Ashanti first argues that the difference between actions that are "hedging" versus actions that constitute "speculation" is amorphous at best, and the use of the term "hedging" as opposed to "speculation" cannot possibly give rise to a securities fraud claim. In other words, Ashanti claims that its characterization of its futures activity cannot result in a viable claim. Specifically, Ashanti argues that the shareholders have failed to satisfy the heightened pleading requirements for securities fraud claims under Rule 9(b) of the FRCP and § 78u-4(b) of the PSLRA that require plaintiffs to plead with particularity the reasons why the statements were fraudulent.

Rule 9(b) requires that "[i]n all averments of fraud or mistake, the circumstances constituting the fraud or mistake shall be stated with particularity." Similarly, § 78u-4(b)(1) requires that in any securities fraud claim in which the plaintiff alleges that the defendant made an untrue statement of material fact or omitted a material fact, "the complaint shall specify each statement alleged to have been misleading," and "the reason or reasons why the statement is misleading." Accordingly, the complaint must: "`(1) specify the statements that the plaintiff contends were fraudulent, (2) identify the speaker, (3) state where and when the statements were made, and (4) explain why the statements were fraudulent.'" Acito v. IMCERA Group, Inc., 47 F.3d 47, 51 (2d Cir. 1995) (quoting Mills v. Polar Molecular Corp., 12 F.3d 1170, 1175 (2d Cir. 1993)).

It is not disputed that the shareholders have specified the allegedly fraudulent statements, but Ashanti argues that given the nebulous nature of the terms "hedge" and "speculate," none of the statements are demonstrably false. In response, the shareholders argue that the difference between the terms is real and clear, and Ashanti's statements that it was hedging and not speculating can be shown to be untrue.

Despite Ashanti's arguments, courts and, presumably, investors and parties in commodities markets, have defined "hedging" and "speculation" and distinguished between them. Indeed, ever since it began considering the futures market, the Supreme Court has distinguished between players who seek to insure themselves against price changes, and those who seek to profit by taking positions in the market. In United States v. New York Coffee & Sugar Exch., 263 U.S. 611, 44 S.Ct. 225 (1924), the Court described the first group as "those who use [the futures market] to hedge, i.e., to insure themselves against loss by unfavorable changes in price at the time of actual delivery of what they have to sell or buy in their business." Id. at 619, 44 S.Ct. at 227. The Court also identified two other "classes" of parties who deal in futures: "legitimate capitalists" who purchase futures "with a view to profit based on the law of supply and demand, and gamblers or irresponsible speculators, who buy or sell as upon the turn of a card." Id. The Court added to these definitions and distinctions in the context of the tax consequences of hedging and speculating in Corn Prods. Ref. Co. v. Comm'r of Internal Revenue, 350 U.S. 46, 76 S.Ct. 20 (1955), where it agreed with administrative decisions "distinguishing speculative transactions in commodity futures from hedging transactions [that] held that hedging transactions were essentially to be regarded as insurance rather than a dealing in capital assets." Id. at 52, 76 S.Ct. at 24. In addition, the Court lumped together parties it previously labeled "legitimate capitalist" and "speculator," and distinguished them from manufacturers who hedge to protect themselves against increasing raw materials costs. Id. at 50-51, 76 S.Ct. at 23.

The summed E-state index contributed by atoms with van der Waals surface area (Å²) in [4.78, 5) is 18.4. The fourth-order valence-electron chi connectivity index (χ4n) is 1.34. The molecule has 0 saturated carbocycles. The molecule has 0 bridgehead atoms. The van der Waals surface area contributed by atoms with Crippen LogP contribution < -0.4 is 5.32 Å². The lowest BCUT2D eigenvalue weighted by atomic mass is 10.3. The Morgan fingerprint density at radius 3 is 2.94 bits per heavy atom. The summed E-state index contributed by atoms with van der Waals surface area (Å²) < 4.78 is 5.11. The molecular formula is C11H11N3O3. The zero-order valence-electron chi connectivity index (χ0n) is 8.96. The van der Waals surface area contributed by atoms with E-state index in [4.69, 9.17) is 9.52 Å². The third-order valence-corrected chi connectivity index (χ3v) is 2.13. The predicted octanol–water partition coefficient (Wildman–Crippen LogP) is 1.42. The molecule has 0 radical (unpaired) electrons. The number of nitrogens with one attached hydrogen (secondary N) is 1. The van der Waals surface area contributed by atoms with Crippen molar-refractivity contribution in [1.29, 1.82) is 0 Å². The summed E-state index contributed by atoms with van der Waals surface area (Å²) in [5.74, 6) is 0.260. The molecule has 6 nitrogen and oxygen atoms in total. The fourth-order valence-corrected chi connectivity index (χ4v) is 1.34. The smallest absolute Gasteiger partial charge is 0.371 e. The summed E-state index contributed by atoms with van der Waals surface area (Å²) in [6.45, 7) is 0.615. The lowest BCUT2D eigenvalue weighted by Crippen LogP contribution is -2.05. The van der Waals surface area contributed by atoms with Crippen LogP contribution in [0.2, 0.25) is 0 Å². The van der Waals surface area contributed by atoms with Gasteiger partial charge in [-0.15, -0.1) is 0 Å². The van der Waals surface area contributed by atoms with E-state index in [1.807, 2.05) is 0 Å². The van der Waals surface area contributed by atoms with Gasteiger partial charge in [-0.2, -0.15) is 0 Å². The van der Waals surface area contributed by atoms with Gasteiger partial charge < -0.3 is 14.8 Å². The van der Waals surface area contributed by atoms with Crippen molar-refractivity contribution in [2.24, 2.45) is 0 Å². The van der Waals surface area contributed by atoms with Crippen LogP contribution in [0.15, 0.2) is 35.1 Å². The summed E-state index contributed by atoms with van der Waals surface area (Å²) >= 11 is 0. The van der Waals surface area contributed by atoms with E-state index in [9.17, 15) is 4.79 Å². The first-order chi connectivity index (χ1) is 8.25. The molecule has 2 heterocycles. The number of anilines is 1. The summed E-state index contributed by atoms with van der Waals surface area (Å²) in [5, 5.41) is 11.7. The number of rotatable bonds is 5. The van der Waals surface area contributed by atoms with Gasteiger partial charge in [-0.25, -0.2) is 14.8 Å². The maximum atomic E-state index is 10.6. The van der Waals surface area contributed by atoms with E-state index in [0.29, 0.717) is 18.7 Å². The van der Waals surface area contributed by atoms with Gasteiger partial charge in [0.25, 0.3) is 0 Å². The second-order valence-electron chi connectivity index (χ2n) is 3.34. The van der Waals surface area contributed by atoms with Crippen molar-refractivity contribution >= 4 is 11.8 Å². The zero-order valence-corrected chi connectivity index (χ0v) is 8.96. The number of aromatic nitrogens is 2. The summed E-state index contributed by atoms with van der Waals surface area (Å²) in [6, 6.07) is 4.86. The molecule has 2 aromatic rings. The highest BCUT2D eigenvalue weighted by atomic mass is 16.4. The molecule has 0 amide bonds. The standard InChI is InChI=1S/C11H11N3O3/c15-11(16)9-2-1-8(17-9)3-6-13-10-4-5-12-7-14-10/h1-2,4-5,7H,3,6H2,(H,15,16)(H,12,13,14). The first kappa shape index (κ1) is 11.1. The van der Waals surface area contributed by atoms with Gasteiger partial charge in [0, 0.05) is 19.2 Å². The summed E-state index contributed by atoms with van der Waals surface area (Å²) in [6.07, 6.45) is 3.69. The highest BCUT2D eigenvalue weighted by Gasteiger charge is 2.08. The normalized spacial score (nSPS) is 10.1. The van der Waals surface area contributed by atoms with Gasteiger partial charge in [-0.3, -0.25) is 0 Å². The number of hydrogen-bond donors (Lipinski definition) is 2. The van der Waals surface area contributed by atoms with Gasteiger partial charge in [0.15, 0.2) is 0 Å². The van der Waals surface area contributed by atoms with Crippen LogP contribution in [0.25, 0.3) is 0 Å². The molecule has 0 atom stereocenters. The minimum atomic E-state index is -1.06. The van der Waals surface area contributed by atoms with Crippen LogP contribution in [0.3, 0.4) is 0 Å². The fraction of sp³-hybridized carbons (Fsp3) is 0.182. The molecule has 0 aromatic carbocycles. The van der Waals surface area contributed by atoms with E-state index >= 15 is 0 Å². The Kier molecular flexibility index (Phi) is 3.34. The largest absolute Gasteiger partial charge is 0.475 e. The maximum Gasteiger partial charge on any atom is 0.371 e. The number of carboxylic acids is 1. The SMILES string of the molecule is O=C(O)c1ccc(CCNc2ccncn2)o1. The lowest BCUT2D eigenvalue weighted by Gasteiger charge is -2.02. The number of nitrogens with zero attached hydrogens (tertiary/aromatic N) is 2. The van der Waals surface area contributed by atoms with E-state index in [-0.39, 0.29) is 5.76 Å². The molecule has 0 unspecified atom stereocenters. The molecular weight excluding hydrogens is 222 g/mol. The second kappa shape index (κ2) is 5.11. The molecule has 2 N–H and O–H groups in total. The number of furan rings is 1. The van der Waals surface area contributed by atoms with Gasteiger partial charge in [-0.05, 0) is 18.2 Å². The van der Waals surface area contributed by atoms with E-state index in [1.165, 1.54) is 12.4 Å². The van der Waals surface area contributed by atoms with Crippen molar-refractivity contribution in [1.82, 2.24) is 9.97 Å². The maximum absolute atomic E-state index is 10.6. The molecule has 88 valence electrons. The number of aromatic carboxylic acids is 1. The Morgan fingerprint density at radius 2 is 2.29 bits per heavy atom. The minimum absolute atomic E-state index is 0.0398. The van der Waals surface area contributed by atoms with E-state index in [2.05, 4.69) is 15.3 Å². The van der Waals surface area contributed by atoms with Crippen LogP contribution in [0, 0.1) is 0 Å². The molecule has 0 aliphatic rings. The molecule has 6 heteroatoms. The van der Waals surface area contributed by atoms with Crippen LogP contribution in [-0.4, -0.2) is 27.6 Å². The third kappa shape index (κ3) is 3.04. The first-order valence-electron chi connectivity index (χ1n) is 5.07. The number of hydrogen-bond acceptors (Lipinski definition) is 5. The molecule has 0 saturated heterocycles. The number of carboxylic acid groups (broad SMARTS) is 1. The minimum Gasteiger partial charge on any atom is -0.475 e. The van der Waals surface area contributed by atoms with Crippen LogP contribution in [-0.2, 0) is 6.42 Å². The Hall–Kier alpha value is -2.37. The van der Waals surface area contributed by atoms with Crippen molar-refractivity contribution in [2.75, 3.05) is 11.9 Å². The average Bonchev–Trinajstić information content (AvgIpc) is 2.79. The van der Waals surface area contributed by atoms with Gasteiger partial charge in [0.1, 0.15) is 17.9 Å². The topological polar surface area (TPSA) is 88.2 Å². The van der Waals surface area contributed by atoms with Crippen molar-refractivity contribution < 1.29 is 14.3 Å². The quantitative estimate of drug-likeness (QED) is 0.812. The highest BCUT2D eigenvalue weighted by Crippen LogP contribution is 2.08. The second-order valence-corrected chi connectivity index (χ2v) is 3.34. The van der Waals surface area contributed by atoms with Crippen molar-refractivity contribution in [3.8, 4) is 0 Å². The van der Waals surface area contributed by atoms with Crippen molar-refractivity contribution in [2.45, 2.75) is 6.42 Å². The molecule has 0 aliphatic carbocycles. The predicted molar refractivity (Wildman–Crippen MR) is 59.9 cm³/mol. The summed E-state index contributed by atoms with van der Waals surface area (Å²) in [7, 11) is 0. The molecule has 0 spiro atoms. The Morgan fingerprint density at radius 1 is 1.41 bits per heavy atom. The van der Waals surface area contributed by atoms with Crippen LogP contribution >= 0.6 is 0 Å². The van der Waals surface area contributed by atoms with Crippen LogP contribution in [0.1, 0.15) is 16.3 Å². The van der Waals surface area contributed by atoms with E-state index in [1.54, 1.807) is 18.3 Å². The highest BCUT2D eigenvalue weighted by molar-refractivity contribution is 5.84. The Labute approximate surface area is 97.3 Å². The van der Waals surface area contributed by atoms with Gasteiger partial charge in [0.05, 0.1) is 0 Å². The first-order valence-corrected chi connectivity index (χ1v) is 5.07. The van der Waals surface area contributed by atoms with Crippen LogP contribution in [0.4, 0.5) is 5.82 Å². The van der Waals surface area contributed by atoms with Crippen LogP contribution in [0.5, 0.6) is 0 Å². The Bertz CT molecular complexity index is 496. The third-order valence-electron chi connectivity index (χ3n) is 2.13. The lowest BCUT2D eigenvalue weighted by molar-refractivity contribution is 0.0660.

More recently, in Merrill Lynch, Pierce, Fenner & Smith, Inc. v. Curran, 456 U.S. 353, 102 S.Ct. 1825 (1982), the Court further sharpened the distinction between the two types of futures trading when it stated:

Those who are actually interested in selling or buying the commodity are described as "hedgers"; their primary financial interest is in the profit to be earned from the production or processing of the commodity. Those who seek financial gain by taking positions in the futures market generally are called "speculators" or "investors."